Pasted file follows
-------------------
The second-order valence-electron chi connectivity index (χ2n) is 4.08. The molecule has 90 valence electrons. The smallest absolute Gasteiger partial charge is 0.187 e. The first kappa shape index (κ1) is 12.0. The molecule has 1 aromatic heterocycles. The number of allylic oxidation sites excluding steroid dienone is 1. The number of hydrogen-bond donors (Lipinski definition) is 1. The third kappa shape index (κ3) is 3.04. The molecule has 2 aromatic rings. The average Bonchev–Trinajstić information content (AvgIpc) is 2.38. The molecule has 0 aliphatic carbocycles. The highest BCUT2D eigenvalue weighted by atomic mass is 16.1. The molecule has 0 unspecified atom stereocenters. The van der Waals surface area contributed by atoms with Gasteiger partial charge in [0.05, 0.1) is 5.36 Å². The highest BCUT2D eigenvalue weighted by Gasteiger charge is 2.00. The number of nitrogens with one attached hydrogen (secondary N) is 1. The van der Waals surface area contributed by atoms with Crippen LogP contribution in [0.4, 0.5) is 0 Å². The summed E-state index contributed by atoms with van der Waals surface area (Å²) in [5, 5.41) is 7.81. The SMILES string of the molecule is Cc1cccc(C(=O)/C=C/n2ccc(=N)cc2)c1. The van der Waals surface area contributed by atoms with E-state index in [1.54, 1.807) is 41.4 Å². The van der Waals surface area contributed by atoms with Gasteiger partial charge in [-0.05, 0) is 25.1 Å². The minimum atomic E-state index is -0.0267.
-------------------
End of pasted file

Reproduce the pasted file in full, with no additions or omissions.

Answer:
The second-order valence-electron chi connectivity index (χ2n) is 4.08. The molecule has 90 valence electrons. The smallest absolute Gasteiger partial charge is 0.187 e. The first kappa shape index (κ1) is 12.0. The molecule has 1 aromatic heterocycles. The number of allylic oxidation sites excluding steroid dienone is 1. The number of hydrogen-bond donors (Lipinski definition) is 1. The third kappa shape index (κ3) is 3.04. The molecule has 2 aromatic rings. The average Bonchev–Trinajstić information content (AvgIpc) is 2.38. The molecule has 0 aliphatic carbocycles. The highest BCUT2D eigenvalue weighted by atomic mass is 16.1. The molecule has 0 unspecified atom stereocenters. The van der Waals surface area contributed by atoms with Gasteiger partial charge in [0.05, 0.1) is 5.36 Å². The highest BCUT2D eigenvalue weighted by Gasteiger charge is 2.00. The number of nitrogens with one attached hydrogen (secondary N) is 1. The van der Waals surface area contributed by atoms with Crippen LogP contribution in [0.4, 0.5) is 0 Å². The summed E-state index contributed by atoms with van der Waals surface area (Å²) in [5, 5.41) is 7.81. The SMILES string of the molecule is Cc1cccc(C(=O)/C=C/n2ccc(=N)cc2)c1. The van der Waals surface area contributed by atoms with E-state index in [1.54, 1.807) is 41.4 Å². The van der Waals surface area contributed by atoms with Gasteiger partial charge in [-0.05, 0) is 25.1 Å². The minimum atomic E-state index is -0.0267.